Wednesday, January 16, 2013

Should we artificially lower temperature in septic patients? It's complicated.

In general the lowering of body temperature in febrile patients via antipyretics or external methods is useless in terms of outcomes and may be harmful. Exceptions include heat stroke and other hyperthermia syndromes, stroke patients and post cardiac arrest patients.

The issue recently became more nuanced when publication of this paper from the blue journal added another possible exception: patients in septic shock treated with external cooling, in whom a decrease in pressor requirements and mortality was observed. On the other hand the use of antipyretics in septic patients across the board was associated with increased mortality in this study.

It is intuitive that external cooling would reduce pressor requirement because it induces vasoconstriction.

1 comment:

Yaya said...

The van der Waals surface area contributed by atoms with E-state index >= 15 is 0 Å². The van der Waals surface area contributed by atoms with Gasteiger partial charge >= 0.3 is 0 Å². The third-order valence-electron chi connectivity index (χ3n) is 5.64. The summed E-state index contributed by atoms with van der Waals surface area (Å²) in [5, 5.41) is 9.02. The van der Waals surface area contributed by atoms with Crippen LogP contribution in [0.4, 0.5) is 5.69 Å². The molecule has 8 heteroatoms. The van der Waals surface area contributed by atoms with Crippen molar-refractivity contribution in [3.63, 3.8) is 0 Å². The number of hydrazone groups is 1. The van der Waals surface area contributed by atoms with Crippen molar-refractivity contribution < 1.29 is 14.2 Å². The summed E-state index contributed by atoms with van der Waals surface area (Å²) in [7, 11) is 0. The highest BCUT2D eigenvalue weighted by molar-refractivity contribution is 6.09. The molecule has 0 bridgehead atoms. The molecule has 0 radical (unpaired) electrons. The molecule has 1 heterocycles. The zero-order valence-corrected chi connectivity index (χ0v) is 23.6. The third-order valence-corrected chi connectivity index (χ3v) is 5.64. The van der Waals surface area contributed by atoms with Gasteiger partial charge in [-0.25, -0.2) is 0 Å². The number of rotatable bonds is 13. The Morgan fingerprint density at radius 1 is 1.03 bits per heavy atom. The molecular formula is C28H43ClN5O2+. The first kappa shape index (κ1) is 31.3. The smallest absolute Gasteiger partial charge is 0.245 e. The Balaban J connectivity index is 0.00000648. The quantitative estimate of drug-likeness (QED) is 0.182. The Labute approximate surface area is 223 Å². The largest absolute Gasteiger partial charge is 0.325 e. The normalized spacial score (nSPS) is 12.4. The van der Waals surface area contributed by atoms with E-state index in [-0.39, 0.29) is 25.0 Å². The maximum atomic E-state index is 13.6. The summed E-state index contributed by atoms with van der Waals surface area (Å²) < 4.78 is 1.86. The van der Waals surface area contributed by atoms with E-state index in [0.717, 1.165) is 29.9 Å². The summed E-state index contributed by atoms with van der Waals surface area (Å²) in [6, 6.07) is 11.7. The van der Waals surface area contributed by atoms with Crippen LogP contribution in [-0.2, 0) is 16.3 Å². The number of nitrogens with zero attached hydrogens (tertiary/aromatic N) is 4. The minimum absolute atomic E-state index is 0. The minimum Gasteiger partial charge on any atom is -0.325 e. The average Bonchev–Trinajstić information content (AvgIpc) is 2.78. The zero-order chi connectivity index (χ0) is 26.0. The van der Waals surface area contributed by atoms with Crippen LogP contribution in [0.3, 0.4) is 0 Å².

Well, it is a really interesting topic academically and in my daily medical practice. Academically i have been hearing/reading different and sometimes paradoxical things in this regard over the past 5-6 years. i remember in some of my rotations I was blamed for not giving antipyretics to patients with fever and in some others blamed for giving antipyretics!!! Furhtermore one of the most terrifying finding for our nurses in a patient is fever and the automatic question after it is:"Dr. we must give him/her something to control the fever". Well it takes a few minutes to explain the first nurse that fever is a presumed defence mechanism against the infection and i prefer not to give antipyretics for a slight fever. Well the first nurse looks sceptically at me and goes out. I begin to think about the possible causes/foci of fever,and begin with the routine fever work-up. in a few hours comes another nurse and asks the same question. and again and again. Eventually i give up and give the patient something to bring the temperature down.